No. 65445.

379 So.2d 740 (1980)

STATE of Louisiana v. Arthur HILLS.

Supreme Court of Louisiana.

January 28, 1980.

Attorney(s) appearing for the Case

Robert F. Barnard, Orleans Indigent Defender Program, New Orleans, for defendant-appellant.

William J. Guste, Jr., Atty. Gen., Barbara Rutledge, Asst. Atty. Gen., Harry F. Connick, Dist. Atty., David J. Cortes, Asst. Dist. Atty., for plaintiff-appellee.

MARCUS, Justice.

Arthur Hills was charged by bill of information with aggravated burglary in violation of La.R.S. 14:60. After trial by jury, defendant was found guilty. After conviction, but prior to sentencing, the district attorney filed an information accusing defendant of a previous felony conviction pursuant to La.R.S. 15:529.1 (Habitual Offender Law). After hearing, the trial judge found defendant to be an habitual offender and sentenced him to serve sixty years at hard labor with credit toward service of his sentence for time spent in actual custody prior to imposition of sentence. On appeal, defendant relies on seven assignments of error for reversal of his conviction and sentence.


Defendant contends the trial judge erred in admitting in evidence his oral confession. He argues that the state failed to prove that the statement was free and voluntary.

At trial, outside the presence of the jury, Officer Daniel Pierson testified that he and his partner, Officer Doyle Berry, responded to a report of a prowler at the residence of the victim, an elderly man. He observed one subject flee the scene and the other, defendant, open the rear screen door as if to leave and then retreat back inside the house. The officers followed defendant into the house and immediately apprehended him in the rear room. Berry held defendant in custody while Pierson proceeded toward the front of the house and found the victim unconscious on the floor of his ransacked bedroom. Pierson testified that Officer Barry placed defendant under arrest and advised him of his Miranda rights. It was at this point that defendant made an oral statement. Officer Pierson stated that defendant was not promised anything to make the statement nor was he threatened or coerced in any manner. Defendant offered no evidence. The trial judge ruled that "the statement, whatever it was, was made freely and voluntarily." Defendant objected to this ruling. The jury was returned to the courtroom.

Before a confession may be introduced in evidence, the state has the burden of affirmatively proving that it was free and voluntary and was not made under the influence of fear, duress, intimidation, menaces, inducements or promises. La.R.S. 15:451. It must also be established that an accused who makes a confession during custodial interrogation was first advised of his Miranda rights. Miranda v. Arizona, 384 U.S. 436, 86 S.Ct. 1602, 16 L.Ed.2d 694 (1966). A confession need not be the spontaneous act of the accused and may be obtained by means of questions and answers. La.R.S. 15:453. The admissibility of a confession is in the first instance a question for the trial judge. His conclusions on the credibility and weight of testimony relating to the voluntariness of a confession for the purpose of admissibility will not be overturned on appeal unless they are not supported by the evidence. State v. Matthews, 354 So.2d 552 (La.1978).

After reviewing the record, we are convinced, as was the trial judge, that the state satisfied its burden of affirmatively proving that the confession was freely and voluntarily made after defendant had been advised of his Miranda rights. Accordingly, the trial judge did not err in admitting the confession in evidence.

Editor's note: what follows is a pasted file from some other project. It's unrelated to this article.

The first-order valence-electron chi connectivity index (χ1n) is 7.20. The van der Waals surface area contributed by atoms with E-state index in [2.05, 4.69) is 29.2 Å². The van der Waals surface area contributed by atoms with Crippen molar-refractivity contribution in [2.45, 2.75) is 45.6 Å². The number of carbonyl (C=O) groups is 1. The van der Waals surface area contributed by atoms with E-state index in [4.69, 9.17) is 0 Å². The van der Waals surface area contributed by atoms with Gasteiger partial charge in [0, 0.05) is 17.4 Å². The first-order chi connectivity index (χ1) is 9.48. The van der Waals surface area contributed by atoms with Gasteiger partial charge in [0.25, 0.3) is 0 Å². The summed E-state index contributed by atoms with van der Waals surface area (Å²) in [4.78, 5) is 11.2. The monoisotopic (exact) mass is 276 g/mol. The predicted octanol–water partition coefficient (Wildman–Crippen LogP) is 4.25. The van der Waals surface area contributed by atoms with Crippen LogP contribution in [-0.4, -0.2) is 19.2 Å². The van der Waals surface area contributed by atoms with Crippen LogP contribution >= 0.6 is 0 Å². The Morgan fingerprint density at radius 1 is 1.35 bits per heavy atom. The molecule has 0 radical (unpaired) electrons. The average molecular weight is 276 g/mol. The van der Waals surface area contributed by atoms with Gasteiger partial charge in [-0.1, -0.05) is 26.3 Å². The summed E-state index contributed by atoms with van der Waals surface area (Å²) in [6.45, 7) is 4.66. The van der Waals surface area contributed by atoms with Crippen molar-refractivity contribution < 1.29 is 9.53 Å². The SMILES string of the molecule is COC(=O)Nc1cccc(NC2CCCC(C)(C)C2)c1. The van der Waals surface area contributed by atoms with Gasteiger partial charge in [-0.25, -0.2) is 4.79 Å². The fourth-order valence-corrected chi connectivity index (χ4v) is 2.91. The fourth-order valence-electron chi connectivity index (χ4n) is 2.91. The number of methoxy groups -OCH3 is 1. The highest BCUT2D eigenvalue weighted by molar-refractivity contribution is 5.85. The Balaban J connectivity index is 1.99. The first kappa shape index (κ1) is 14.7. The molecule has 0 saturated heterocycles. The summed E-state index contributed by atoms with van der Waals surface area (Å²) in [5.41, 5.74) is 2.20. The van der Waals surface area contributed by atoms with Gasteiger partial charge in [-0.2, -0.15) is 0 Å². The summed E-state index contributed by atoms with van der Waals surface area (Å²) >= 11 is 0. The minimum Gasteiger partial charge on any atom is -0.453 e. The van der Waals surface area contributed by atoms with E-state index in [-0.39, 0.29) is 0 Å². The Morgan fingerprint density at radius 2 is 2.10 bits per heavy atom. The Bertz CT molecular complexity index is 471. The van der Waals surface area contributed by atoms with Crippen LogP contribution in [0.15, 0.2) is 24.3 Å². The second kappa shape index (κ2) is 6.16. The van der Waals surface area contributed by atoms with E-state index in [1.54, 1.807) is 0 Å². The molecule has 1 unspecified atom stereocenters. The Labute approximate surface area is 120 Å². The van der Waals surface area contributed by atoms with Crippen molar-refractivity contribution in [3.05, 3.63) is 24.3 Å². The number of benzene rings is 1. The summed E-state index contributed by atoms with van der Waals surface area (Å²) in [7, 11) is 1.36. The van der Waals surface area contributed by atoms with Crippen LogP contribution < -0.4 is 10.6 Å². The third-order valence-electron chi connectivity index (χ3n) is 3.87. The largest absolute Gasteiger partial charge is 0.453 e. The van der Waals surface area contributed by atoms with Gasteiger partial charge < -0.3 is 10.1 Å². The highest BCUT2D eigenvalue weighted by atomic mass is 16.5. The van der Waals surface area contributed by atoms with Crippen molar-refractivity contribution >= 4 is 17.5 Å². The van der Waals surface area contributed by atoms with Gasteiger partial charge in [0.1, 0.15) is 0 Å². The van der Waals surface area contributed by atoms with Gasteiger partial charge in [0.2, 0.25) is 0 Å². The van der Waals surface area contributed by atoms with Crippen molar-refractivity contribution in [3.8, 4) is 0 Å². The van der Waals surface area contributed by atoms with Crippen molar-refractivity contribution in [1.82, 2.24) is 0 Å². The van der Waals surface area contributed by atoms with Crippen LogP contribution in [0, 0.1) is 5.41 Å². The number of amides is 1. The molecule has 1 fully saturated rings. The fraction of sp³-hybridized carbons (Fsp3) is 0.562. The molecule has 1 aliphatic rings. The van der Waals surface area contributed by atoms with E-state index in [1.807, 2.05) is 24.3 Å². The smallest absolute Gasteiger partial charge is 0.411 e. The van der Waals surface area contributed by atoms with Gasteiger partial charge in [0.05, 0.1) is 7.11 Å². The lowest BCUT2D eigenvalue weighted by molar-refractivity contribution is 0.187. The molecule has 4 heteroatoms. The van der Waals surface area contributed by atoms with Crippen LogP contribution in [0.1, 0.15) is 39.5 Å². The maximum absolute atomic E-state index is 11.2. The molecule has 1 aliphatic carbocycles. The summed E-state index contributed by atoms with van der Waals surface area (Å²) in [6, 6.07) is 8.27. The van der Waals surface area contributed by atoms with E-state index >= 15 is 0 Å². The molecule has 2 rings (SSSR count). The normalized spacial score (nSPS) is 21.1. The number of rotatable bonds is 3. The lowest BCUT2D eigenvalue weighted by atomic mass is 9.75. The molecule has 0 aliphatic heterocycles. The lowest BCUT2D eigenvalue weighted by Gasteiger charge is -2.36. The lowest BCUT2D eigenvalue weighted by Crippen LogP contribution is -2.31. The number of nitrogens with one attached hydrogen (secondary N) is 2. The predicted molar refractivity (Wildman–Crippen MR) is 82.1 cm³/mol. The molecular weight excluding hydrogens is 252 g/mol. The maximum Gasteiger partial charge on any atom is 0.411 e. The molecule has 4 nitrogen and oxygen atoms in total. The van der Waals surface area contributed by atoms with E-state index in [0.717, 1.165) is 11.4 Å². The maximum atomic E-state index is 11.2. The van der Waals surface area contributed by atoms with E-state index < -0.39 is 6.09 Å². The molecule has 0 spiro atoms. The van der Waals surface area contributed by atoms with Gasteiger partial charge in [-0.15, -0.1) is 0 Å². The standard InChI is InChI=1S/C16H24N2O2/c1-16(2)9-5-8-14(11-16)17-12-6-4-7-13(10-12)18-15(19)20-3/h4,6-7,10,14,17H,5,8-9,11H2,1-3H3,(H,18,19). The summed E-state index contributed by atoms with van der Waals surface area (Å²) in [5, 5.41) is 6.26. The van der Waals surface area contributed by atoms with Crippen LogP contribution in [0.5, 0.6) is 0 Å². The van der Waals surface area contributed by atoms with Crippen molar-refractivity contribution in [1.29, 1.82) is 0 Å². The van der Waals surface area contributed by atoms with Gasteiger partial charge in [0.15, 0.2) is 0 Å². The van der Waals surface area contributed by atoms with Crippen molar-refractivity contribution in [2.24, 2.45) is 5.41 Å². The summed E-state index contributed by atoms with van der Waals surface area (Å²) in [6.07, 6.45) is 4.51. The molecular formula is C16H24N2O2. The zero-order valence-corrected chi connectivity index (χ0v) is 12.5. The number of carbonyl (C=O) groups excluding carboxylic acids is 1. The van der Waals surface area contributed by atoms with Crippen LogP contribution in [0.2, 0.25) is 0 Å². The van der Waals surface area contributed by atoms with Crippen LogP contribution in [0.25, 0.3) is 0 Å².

Assignment of Error No. 1 is without merit.


Defendant contends the trial judge erred in disallowing in evidence a copy of the transcript of the testimony of Officer Doyle Berry at the preliminary examination contrary to La.Code Crim.P. art. 295.

Officer Doyle Berry, the sole witness at the preliminary examination, testified on that occasion concerning the circumstances of defendant's arrest. Prior to trial, Berry, no longer a member of the police department, moved to an unknown location outside the state and thus was not available to testify at trial. During cross-examination of Officer Pierson, defendant offered in evidence the transcript of Berry's testimony at the preliminary examination and requested that it be read to the jury for the purpose of impeaching Pierson's testimony. The state objected on the ground of hearsay. The trial judge ruled that the transcript of Berry's testimony was inadmissible because it could not be used for the purpose of impeaching Pierson's testimony and because a proper foundation had not been laid for its introduction. Defendant objected to the trial judge's ruling. Later in the trial, after the state had rested its case, defendant reurged his request that the transcript of Berry's testimony at the preliminary examination be admitted in evidence. He offered the transcript as a defense exhibit. The trial judge ruled that the transcript could be read aloud to the jury but that a copy of the transcript would not be admitted in evidence. In response to the ruling, defense counsel informed the court, "Well, Your Honor, I think that it's indispensable for the Defense, and we do, very respectfully urge the admission of that, and we will be satisfied if that's the way Your Honor wants it, to have it just read to the jury." Thereafter, the entire transcript of the preliminary examination (consisting of Berry's testimony) was read to the jury by defense counsel.

La.Code Crim.P. art. 295 provides in pertinent part:

The transcript of the testimony of any other witness who testified at the preliminary examination is admissible for any purpose in any subsequent proceeding in the case, on behalf of either party, if the court finds that the witness is dead, too ill to testify, absent from the state, or cannot be found, and that the absence of the witness was not procured by the party offering the testimony. The transcript of testimony given by a person at a preliminary examination may be used by any party in a subsequent judicial proceeding for the purpose of impeaching or contradicting the testimony of such person as a witness.

In view of the foregoing article, we conclude that the trial judge erred in refusing to admit the transcript of Officer Berry's testimony at the preliminary examination. However, since the entire transcript of his testimony was read to the jury, defendant suffered no prejudice. Hence, it was not a reversible error.


Defendant contends the trial judge erred in allowing in evidence a "rights of arrestee" form (S-1). He argues that the form was irrelevant.

Officer Daniel Pierson testified that it was from this form that defendant was orally advised of his rights prior to making his statement. It contained the time and date defendant was advised of his rights and was signed by the officer (Berry) who administered the rights and the witness (Pierson) thereto. The form was executed after the statement had been made.